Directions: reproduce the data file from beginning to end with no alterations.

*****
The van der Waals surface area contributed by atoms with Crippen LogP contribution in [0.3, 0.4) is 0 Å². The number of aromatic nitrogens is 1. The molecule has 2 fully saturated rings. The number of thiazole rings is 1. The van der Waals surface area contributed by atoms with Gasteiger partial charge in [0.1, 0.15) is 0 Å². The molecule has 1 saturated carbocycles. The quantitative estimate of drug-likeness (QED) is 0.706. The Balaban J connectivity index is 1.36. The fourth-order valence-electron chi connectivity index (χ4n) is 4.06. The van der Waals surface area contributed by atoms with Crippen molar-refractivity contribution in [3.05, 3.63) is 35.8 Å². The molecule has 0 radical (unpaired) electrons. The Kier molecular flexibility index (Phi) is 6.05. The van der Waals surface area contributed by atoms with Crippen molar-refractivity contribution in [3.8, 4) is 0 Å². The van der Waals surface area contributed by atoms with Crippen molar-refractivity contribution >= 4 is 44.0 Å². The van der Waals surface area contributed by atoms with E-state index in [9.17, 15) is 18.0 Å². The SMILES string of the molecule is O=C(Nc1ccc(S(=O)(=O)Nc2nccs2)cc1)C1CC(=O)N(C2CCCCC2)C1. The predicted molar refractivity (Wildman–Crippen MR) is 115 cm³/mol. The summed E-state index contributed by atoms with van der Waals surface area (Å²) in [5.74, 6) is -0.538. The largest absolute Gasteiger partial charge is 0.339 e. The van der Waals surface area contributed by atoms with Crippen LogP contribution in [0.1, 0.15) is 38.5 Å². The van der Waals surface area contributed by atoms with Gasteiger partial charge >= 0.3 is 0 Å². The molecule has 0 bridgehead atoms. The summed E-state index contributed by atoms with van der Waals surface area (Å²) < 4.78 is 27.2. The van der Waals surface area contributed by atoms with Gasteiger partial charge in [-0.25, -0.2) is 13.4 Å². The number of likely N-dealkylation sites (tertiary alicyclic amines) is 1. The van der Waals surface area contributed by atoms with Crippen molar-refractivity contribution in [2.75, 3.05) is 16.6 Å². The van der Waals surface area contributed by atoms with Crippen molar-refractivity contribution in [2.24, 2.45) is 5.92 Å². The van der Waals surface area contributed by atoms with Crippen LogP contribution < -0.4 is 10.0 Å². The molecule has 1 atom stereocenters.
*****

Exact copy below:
The van der Waals surface area contributed by atoms with Crippen LogP contribution in [0.3, 0.4) is 0 Å². The number of aromatic nitrogens is 1. The molecule has 2 fully saturated rings. The number of thiazole rings is 1. The van der Waals surface area contributed by atoms with Gasteiger partial charge in [0.1, 0.15) is 0 Å². The molecule has 1 saturated carbocycles. The quantitative estimate of drug-likeness (QED) is 0.706. The Balaban J connectivity index is 1.36. The fourth-order valence-electron chi connectivity index (χ4n) is 4.06. The van der Waals surface area contributed by atoms with Crippen molar-refractivity contribution in [3.05, 3.63) is 35.8 Å². The molecule has 0 radical (unpaired) electrons. The Kier molecular flexibility index (Phi) is 6.05. The van der Waals surface area contributed by atoms with Crippen molar-refractivity contribution in [3.8, 4) is 0 Å². The van der Waals surface area contributed by atoms with Crippen molar-refractivity contribution >= 4 is 44.0 Å². The van der Waals surface area contributed by atoms with E-state index in [9.17, 15) is 18.0 Å². The SMILES string of the molecule is O=C(Nc1ccc(S(=O)(=O)Nc2nccs2)cc1)C1CC(=O)N(C2CCCCC2)C1. The predicted molar refractivity (Wildman–Crippen MR) is 115 cm³/mol. The summed E-state index contributed by atoms with van der Waals surface area (Å²) in [5.74, 6) is -0.538. The largest absolute Gasteiger partial charge is 0.339 e. The van der Waals surface area contributed by atoms with Crippen LogP contribution in [0.1, 0.15) is 38.5 Å². The van der Waals surface area contributed by atoms with Gasteiger partial charge >= 0.3 is 0 Å². The molecule has 0 bridgehead atoms. The summed E-state index contributed by atoms with van der Waals surface area (Å²) < 4.78 is 27.2. The van der Waals surface area contributed by atoms with Gasteiger partial charge in [-0.25, -0.2) is 13.4 Å². The number of likely N-dealkylation sites (tertiary alicyclic amines) is 1. The van der Waals surface area contributed by atoms with Crippen molar-refractivity contribution in [2.75, 3.05) is 16.6 Å². The van der Waals surface area contributed by atoms with Crippen molar-refractivity contribution in [2.24, 2.45) is 5.92 Å². The van der Waals surface area contributed by atoms with Crippen LogP contribution < -0.4 is 10.0 Å². The molecule has 1 atom stereocenters.